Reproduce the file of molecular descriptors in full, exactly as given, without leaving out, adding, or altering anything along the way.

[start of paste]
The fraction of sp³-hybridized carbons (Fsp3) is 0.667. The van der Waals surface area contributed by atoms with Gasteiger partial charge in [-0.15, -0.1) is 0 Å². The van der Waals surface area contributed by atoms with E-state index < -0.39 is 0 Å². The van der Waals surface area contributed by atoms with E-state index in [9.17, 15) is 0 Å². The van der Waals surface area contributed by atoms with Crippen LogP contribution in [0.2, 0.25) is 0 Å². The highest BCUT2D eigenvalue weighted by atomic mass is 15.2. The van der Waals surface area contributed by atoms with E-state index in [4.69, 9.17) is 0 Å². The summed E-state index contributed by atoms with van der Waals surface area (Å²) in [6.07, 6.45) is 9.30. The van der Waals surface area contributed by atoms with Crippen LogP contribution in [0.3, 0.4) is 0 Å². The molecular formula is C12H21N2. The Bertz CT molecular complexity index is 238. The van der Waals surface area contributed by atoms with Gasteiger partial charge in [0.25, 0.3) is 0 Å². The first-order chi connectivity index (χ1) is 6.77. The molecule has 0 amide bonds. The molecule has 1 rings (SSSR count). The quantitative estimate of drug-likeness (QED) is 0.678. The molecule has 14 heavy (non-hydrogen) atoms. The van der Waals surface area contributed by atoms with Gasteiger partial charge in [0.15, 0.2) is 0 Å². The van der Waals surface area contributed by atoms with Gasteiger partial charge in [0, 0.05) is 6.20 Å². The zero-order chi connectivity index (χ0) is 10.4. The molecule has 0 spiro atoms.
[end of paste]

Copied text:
The fraction of sp³-hybridized carbons (Fsp3) is 0.667. The van der Waals surface area contributed by atoms with Gasteiger partial charge in [-0.15, -0.1) is 0 Å². The van der Waals surface area contributed by atoms with E-state index < -0.39 is 0 Å². The van der Waals surface area contributed by atoms with E-state index in [9.17, 15) is 0 Å². The van der Waals surface area contributed by atoms with Crippen LogP contribution in [0.2, 0.25) is 0 Å². The highest BCUT2D eigenvalue weighted by atomic mass is 15.2. The van der Waals surface area contributed by atoms with E-state index in [4.69, 9.17) is 0 Å². The summed E-state index contributed by atoms with van der Waals surface area (Å²) in [6.07, 6.45) is 9.30. The van der Waals surface area contributed by atoms with Crippen LogP contribution in [0.3, 0.4) is 0 Å². The molecular formula is C12H21N2. The Bertz CT molecular complexity index is 238. The van der Waals surface area contributed by atoms with Gasteiger partial charge in [0.25, 0.3) is 0 Å². The first-order chi connectivity index (χ1) is 6.77. The molecule has 0 amide bonds. The molecule has 1 rings (SSSR count). The quantitative estimate of drug-likeness (QED) is 0.678. The molecule has 14 heavy (non-hydrogen) atoms. The van der Waals surface area contributed by atoms with Gasteiger partial charge in [0.15, 0.2) is 0 Å². The van der Waals surface area contributed by atoms with Gasteiger partial charge in [0, 0.05) is 6.20 Å². The zero-order chi connectivity index (χ0) is 10.4. The molecule has 0 spiro atoms.